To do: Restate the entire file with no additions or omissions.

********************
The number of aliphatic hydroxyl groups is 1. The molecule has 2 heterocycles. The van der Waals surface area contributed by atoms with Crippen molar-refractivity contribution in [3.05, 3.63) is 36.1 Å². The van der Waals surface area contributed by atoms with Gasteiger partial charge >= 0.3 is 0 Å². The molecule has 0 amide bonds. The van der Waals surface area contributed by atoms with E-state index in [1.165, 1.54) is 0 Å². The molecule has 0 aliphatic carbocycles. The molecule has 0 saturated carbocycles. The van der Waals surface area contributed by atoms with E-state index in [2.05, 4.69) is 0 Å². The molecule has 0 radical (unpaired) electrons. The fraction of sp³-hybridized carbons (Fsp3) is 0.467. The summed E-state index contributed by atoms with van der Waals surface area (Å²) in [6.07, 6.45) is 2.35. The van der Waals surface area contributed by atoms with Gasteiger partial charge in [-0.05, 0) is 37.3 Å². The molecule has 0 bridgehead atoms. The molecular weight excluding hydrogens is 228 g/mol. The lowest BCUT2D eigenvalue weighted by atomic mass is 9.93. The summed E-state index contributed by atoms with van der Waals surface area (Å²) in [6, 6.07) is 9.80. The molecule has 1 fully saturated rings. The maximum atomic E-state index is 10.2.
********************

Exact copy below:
The number of aliphatic hydroxyl groups is 1. The molecule has 2 heterocycles. The van der Waals surface area contributed by atoms with Crippen molar-refractivity contribution in [3.05, 3.63) is 36.1 Å². The van der Waals surface area contributed by atoms with Gasteiger partial charge >= 0.3 is 0 Å². The molecule has 0 amide bonds. The van der Waals surface area contributed by atoms with E-state index in [1.165, 1.54) is 0 Å². The molecule has 0 aliphatic carbocycles. The molecule has 0 saturated carbocycles. The van der Waals surface area contributed by atoms with E-state index in [2.05, 4.69) is 0 Å². The molecule has 0 radical (unpaired) electrons. The fraction of sp³-hybridized carbons (Fsp3) is 0.467. The summed E-state index contributed by atoms with van der Waals surface area (Å²) in [6.07, 6.45) is 2.35. The van der Waals surface area contributed by atoms with Gasteiger partial charge in [-0.05, 0) is 37.3 Å². The molecule has 0 bridgehead atoms. The molecular weight excluding hydrogens is 228 g/mol. The lowest BCUT2D eigenvalue weighted by atomic mass is 9.93. The summed E-state index contributed by atoms with van der Waals surface area (Å²) in [6, 6.07) is 9.80. The molecule has 1 fully saturated rings. The maximum atomic E-state index is 10.2.